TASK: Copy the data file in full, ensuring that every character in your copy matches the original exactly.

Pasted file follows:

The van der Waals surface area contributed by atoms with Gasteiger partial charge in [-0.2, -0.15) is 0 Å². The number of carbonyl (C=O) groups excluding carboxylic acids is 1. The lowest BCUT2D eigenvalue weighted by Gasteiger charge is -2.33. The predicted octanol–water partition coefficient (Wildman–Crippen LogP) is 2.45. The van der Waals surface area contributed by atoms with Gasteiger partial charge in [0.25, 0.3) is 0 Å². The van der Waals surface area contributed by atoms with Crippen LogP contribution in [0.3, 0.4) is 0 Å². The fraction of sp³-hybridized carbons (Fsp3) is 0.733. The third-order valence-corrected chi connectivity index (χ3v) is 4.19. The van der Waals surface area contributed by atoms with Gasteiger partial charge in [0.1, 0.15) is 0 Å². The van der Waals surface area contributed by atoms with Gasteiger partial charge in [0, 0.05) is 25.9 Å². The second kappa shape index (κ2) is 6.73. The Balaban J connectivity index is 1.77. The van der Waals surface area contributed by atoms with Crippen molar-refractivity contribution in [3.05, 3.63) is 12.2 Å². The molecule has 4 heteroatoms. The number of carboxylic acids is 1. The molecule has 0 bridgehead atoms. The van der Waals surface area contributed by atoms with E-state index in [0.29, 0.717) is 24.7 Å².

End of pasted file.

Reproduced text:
The van der Waals surface area contributed by atoms with Gasteiger partial charge in [-0.2, -0.15) is 0 Å². The number of carbonyl (C=O) groups excluding carboxylic acids is 1. The lowest BCUT2D eigenvalue weighted by Gasteiger charge is -2.33. The predicted octanol–water partition coefficient (Wildman–Crippen LogP) is 2.45. The van der Waals surface area contributed by atoms with Gasteiger partial charge in [0.25, 0.3) is 0 Å². The van der Waals surface area contributed by atoms with Crippen LogP contribution in [0.3, 0.4) is 0 Å². The fraction of sp³-hybridized carbons (Fsp3) is 0.733. The third-order valence-corrected chi connectivity index (χ3v) is 4.19. The van der Waals surface area contributed by atoms with Gasteiger partial charge in [0.1, 0.15) is 0 Å². The van der Waals surface area contributed by atoms with Gasteiger partial charge in [0, 0.05) is 25.9 Å². The second kappa shape index (κ2) is 6.73. The Balaban J connectivity index is 1.77. The van der Waals surface area contributed by atoms with Crippen molar-refractivity contribution in [3.05, 3.63) is 12.2 Å². The molecule has 4 heteroatoms. The number of carboxylic acids is 1. The molecule has 0 bridgehead atoms. The van der Waals surface area contributed by atoms with E-state index in [0.29, 0.717) is 24.7 Å².